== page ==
What’s the problem with the TSA’s pat-downs?

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By Christopher Elliott

Michelle Dunaj, the terminally ill passenger who claims TSA agents in Seattle-Tacoma International Airport botched her pat-down, drew a visceral reaction from travelers with the humiliating details of her screening.

Readers were outraged that agents at Sea-Tac, an airport where TSA employees have a reputation for being difficult, would subject a dying passenger to such indignities. (And if you don’t believe me, read these comments from the wire story that ran on the Huffington Post.)

But largely missing from the discussion is this question: Do these pat-downs accomplish anything?

Absolutely not, says Robert Yamin. And he ought to know. He’s a retired Baltimore cop, an expert witness, and he knows how to frisk a suspect.

The pat-downs done by TSA agents, says Yamin, are fake.

You must touch what?

“To really search you must basically but gently grab the testicles and feel if there is something hidden there,” he said after reading last week’s column about the passenger who says an agent whacked him in the groin after he asked to opt out of a screening. “I have been through TSA security about 40 times since 9/11. I have only been properly searched once.”

Yamin says the bad guys — at least the smart ones — would exploit this vulnerability if they wanted to commit an act of airborne terrorism. Specifically, they would carry a gun or knife strapped to their upper thigh or under their testicles. Then they would opt out of the full body scanner and allow the poorly-trained TSA agents to give them a pass.

“An agent would never notice or feel [the hidden weapons],” he says.

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The number is still zero

The TSA says its pat-downs are an effective part of its vaunted 20 layers of security. When asked to prove it, the agency points to its week in review page on its blog, in which it shows off all of the contraband it confiscated from passengers.

But critics say the same results could be achieved by setting up random checkpoints anywhere in America with the rent-a-cops the TSA agents replaced after 9/11. They say a more effective measure would be the number of terrorists caught after being frisked.

That number is still zero.

I’m a skeptic. I’ve experienced several “enhanced” pat-downs, most recently yesterday in Washington. It was thorough but I probably could have hidden a six-shooter in my shorts and the agent wouldn’t have found it. He didn’t want to make contact with my testicles — euphemistically referred to as “resistance” in TSA lingo — any more than I did. (Here’s how to handle the TSA when you’re traveling.)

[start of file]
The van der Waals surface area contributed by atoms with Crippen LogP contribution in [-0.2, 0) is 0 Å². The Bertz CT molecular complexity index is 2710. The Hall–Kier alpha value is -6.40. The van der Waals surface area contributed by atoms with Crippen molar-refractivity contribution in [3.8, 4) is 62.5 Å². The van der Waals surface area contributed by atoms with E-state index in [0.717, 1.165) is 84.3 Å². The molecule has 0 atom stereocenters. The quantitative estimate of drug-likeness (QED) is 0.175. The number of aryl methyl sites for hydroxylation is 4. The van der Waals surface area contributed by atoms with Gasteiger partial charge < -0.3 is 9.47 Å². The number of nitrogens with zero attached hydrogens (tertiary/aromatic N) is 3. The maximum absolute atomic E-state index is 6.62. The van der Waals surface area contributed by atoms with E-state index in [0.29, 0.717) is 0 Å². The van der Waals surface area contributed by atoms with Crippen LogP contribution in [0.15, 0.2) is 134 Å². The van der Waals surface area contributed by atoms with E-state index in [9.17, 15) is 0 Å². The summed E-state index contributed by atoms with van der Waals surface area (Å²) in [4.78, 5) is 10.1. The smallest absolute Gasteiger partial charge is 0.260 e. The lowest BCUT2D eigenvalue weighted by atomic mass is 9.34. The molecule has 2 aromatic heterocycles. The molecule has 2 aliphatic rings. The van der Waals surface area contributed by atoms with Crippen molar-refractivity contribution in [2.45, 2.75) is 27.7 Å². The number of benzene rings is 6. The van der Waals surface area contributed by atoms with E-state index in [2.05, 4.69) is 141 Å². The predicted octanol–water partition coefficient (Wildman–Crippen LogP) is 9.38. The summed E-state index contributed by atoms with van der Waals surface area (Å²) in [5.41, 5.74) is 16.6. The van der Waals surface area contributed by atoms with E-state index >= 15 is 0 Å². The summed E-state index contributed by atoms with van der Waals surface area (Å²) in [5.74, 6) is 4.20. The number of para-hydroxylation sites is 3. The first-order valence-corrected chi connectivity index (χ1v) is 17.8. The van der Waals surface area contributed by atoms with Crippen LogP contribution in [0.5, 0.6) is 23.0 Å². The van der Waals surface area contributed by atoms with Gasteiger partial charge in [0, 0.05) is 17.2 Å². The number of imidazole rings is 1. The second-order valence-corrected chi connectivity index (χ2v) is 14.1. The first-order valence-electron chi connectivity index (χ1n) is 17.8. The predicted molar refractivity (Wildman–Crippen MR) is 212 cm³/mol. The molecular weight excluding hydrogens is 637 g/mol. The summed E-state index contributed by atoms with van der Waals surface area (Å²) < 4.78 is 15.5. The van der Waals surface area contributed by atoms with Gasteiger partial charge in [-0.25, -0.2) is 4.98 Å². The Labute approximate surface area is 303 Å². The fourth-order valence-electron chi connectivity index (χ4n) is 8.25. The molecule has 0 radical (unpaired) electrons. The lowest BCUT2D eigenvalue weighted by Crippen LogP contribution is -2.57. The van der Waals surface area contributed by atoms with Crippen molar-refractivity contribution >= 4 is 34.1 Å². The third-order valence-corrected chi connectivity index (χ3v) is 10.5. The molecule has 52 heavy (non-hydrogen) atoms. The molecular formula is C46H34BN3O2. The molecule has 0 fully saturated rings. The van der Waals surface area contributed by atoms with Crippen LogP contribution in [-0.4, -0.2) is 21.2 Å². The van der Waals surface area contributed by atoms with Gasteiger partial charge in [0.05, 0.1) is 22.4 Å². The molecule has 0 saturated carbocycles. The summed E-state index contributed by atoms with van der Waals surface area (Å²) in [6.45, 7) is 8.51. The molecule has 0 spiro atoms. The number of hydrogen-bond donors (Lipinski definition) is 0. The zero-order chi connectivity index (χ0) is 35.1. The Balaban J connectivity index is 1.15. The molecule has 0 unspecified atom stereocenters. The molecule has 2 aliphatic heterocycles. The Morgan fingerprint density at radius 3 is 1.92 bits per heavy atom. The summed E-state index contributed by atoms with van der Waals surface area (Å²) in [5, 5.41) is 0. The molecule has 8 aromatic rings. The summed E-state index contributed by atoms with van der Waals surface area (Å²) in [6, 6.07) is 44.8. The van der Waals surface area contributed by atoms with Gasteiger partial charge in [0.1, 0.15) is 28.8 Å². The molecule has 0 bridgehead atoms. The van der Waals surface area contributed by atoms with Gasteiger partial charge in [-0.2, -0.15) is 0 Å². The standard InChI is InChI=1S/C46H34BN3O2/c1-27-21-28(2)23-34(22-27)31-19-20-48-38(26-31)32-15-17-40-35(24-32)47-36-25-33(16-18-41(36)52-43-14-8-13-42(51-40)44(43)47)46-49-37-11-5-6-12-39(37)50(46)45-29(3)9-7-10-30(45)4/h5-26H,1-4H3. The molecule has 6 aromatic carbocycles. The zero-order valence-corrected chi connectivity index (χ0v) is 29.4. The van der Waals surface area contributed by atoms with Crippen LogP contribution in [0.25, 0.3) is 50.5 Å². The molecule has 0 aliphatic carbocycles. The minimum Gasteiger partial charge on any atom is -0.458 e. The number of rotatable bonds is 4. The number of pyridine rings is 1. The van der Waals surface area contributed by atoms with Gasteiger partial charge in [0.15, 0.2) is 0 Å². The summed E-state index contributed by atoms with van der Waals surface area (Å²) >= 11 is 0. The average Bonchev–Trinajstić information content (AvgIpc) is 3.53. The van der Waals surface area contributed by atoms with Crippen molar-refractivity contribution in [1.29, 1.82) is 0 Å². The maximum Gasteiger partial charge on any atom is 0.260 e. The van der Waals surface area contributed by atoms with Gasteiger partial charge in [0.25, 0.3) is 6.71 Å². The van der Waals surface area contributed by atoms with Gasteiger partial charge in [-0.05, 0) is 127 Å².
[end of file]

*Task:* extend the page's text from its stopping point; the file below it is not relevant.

The TSA is a circus

Maybe the Dunaj story provoked the right discussion at the wrong time. Yes, we should be talking about how we treat a terminally ill passenger who poses no threat to anyone, particularly at a time when the TSA’s own leadership is distancing itself from a one-size-fits all-screening.

But this is no time to be falling down a rabbit hole, even one this important. Rather, since we are just days from a presidential election, we should be discussing the bigger issue. Why are American citizens who have done nothing wrong being frisked like prisoners in the first place?

I asked Yamin.

He said it’s all for show. “It’s like a circus,” he told me.

And the criminals and terrorists know it, they know how to exploit it, and the only thing the ineffective pat-downs do is make some people feel safer.

The Dunaj episode points us to a greater truth about pat-downs, say experts like Yamin. Most of the layers of security are little more than illusions reinforced by a government agency that feeds off the paranoia and fear of the masses. Doing away with them would make America’s transportation systems no less safe.

The TSA claims Dunaj was screened correctly and implied she’s just a complainer. My colleague Steven Frischling even made a brave effort to contact the TSA supervisor in Seattle who oversaw her screening. Here’s his post, in which he says he debunks her account (warning — the comments contain some salty language).

So who do we believe?

It’s a real he said/she said, isn’t it?

So who do you believe — the claims of a career bureaucrat demanding anonymity or the assertions of a terminally ill passenger with nothing to lose? Or the mother who claims that she has been sexually assaulted?

I don’t know. That’s a tough one.

We shouldn’t be having this discussion in the first place. Dunaj should have been allowed to fly without being hassled, or without feeling as if she was hassled.

So should the rest of us.

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Christopher Elliott

Christopher Elliott is the founder of Elliott Advocacy, a 501(c)(3) nonprofit organization that empowers consumers to solve their problems and helps those who can't. He's the author of numerous books on consumer advocacy and writes three nationally syndicated columns. He also publishes the Elliott Report, a news site for consumers, and Elliott Confidential, a critically acclaimed newsletter about customer service. If you have a consumer problem you can't solve, contact him directly through his advocacy website. You can also follow him on X, Facebook, and LinkedIn, or sign up for his daily newsletter.

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